Among the different works that have been developed by entomologists concerning the decomposition of corpses, we have noticed that the gradual arrival of insects on a decomposing dead body doesn’t obey the scheme of the eight squads.
In Algeria, works on forensic entomology are in their first steps, especially for Coleoptera on which no work has been done yet. That’s why we have chosen to deal with this subject, by choosing two dead animals, an adult dog and a puppy.
The study was carried out in spring, in an open area localized near the Biosystematic and Ecology of Arthropods laboratory, Chaabat Erssas Constantine, Algeria. The two corpses were put in two separate cages to protect them from any possible except beetles or flies. Already a few hours after the two cadavers have been brought into their position they were visited by insects which started with egg-deposition. After the capture of the insects, the identification revealed that they belong to two major insect orders which are flies (Diptera) and beetles (Coleoptera). These insects partly constitute the necrophagous fauna.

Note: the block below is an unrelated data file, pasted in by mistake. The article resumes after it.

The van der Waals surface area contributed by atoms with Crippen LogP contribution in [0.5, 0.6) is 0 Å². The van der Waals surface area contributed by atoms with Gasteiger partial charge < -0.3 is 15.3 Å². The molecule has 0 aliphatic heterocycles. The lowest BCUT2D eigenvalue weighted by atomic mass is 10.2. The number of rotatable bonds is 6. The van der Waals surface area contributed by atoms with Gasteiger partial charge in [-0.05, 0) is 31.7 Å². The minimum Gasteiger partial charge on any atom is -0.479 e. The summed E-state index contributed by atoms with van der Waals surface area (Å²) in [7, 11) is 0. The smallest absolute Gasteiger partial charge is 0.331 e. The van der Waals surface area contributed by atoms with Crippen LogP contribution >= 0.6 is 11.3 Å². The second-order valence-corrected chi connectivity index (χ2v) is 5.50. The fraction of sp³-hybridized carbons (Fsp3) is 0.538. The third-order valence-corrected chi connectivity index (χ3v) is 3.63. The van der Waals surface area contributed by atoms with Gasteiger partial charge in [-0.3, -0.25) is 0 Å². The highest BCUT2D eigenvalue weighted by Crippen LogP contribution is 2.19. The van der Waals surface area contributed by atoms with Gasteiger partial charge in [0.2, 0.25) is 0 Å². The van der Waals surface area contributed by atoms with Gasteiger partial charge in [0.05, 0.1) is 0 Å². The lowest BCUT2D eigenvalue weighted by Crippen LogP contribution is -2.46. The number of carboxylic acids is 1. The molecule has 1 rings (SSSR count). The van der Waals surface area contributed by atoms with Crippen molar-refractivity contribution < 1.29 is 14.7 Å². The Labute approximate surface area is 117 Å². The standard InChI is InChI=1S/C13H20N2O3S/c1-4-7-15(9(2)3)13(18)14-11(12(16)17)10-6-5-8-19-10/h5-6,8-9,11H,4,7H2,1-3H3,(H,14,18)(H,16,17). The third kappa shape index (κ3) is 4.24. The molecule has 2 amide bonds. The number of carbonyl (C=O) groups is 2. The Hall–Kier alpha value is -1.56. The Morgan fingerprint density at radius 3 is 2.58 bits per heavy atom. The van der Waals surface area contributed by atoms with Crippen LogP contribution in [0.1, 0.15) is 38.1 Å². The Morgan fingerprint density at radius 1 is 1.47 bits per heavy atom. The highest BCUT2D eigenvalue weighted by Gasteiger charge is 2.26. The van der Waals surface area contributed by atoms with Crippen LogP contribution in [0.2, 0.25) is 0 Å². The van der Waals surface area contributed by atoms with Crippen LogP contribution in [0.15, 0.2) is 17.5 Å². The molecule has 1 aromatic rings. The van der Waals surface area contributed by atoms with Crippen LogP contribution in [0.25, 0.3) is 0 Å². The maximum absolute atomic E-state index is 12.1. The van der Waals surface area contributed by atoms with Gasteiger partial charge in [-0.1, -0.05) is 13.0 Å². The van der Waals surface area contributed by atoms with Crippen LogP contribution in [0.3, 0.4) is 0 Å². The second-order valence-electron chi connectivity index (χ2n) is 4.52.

Our daily sampling has allowed us to collect a total of 724 specimens on the corpse of the adult dog, 58% of which belong to the order Diptera and 42% belong to the order of beetles. On the cadaver of the puppy, we identified 165 specimens of which 26% belong to the order Diptera and 74% belong to the order of Coleoptera.
The results show a fine, dissimilar diversity of necrophagous beetle insects on the corpses of the adult dog compared to the puppy belonging to different families, genus and species.
Fatima Zohra Guerroudj, Sélima Berchi, Amel Aouati, Selma Elbatoul Benmira. Decomposition and succession of coleoptera on two dog corpses in Constantine, northeastern Algeria. J Entomol Zool Stud 2017;5(3):1333-1339.